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BANGLADESH


  
  



Key Economic Data 
 
  2004 2003 2002 Ranking(2004)
GDP
Millions of US $ 56,844 51,900 45,500 54
         
GNI per capita
 US $ 440 400 390 175
Ranking is given out of 208 nations - (data from the World Bank)

Books on Bangladesh


Update No: 052 - (28/05/10)

RUSSIA TO HELP BANGLADESH WITH NUCLEAR POWER PLANTS
Russia and Bangladesh signed an agreement on cooperation for the peaceful use of nuclear energy to meet the growing power demand in the country. Bangladesh Foreign Minister Dipu Moni and Russian counterpart Sergey Lavrov were present during the signing of the agreement between Russia’s atomic energy corporation Rosatom and the Bangladesh Atomic Energy Commission (AEC). Bangladesh had requested the Russian authorities to assist in establishing two nuclear reactors with a capacity of 1,000 megawatts each by 2015. The plants are expected to cost up to $2 billion and will begin generating electricity by 2014, officials of the ministry of power, energy and mineral resources said. Bangladesh has plans to set up the nuclear power plants at Rooppur, 200 km (125 miles) northwest of the capital Dhaka to help deal with growing power shortages. According to the agreement, Rosatom will help Bangladesh AEC in designing, construction and operation of nuclear power and research reactors. It will also supply nuclear fuel, take back spent nuclear fuel, manage nuclear waste, and train personnel for operation and maintenance of the plant. Growing concern over power shortages led Bangladesh to consider nuclear energy as natural gas reserves are fast depleting and most coalfields remain unexploited. Bangladesh now has nearly 60 power plants, mostly decades old and all fueled by gas or coal.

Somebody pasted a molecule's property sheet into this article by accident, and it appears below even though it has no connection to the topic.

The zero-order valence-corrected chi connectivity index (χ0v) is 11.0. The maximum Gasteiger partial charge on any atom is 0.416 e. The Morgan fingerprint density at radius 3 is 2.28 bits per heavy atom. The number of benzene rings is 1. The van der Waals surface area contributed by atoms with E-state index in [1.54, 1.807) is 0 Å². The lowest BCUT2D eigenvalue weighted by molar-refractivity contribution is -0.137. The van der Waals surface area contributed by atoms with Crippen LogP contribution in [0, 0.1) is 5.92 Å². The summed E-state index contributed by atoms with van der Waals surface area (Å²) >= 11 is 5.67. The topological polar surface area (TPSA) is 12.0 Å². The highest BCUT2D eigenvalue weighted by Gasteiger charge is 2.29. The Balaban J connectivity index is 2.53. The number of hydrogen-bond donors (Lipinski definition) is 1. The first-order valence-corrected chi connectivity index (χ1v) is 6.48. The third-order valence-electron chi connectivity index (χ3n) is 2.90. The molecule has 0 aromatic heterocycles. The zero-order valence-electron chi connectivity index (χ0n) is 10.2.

BANGLADESH GROWTH RATE LOWEST SINCE 2003
Bangladesh’s economy has recorded the slowest growth for the last seven years since the global recession hit exports and while drought and floods destroyed its agriculture and power industry. According to the Bangladesh Bureau of Statistics (BBS), growth in 2010 stood at 5.54 percent, the lowest since 2002-2003. Zaid Bakht, head of the Research at the Bangladesh Institute of Development Studies said that since the industry is so heavily dependent on exports, the shipments were affected the most. Moreover, the energy crisis also severely crushed industrial growth. Bakht said farming had also had a bad year with prolonged drought and flash floods hitting crucial rice crops.

BANGLADESH RESTRICTS NIGHT-TIME MOVEMENT ALONG BORDERS
Bangladesh has enforced a restriction on movement of people along its borders with India during the night-time to avert frequent incidents of killings of its nationals in cross-border shootouts. The decision was taken in an inter-ministerial meeting with Home Minister Sahara Khatun. The local administrations were also asked to launch a motivational campaign to encourage representatives from local communities to dissuade people from moving along the borders at night. According to Odhikar, a rights group, a total of 910 Bangladeshis were killed between January 2000 and April 2010 in cross border firings. In a latest incident two Bangladeshis were killed and three others were wounded due to firing by the Border Security Force (BSF) at north-western Thakurgaon borders. Officials said India had also restricted night-time movement on its side of the border to evade cross-border casualties in shootout.

WOMEN IN UN PEACEKEEPING MISSIONS
According to a report published by the BBC, Bangladesh is going to send female police officers to a foreign UN peacekeeping mission for the very first time. Demand for Bangladeshi police officers by the UN for its peacekeeping missions is increasing as they are famous for their professionalism. Presently there are 1,608 police personnel working in Congo, East Timor, Ivory Coast, Liberia and Sudan. The female officers will be deployed in Haiti. According to the UN mandate, the women will be engaged in providing humanitarian assistance and community policing. Rokfar Sultana will lead the women’s group. The group is also going to work towards providing primary education, primary healthcare, protection on violence against women, prevention of HIV, Aids training and so on.

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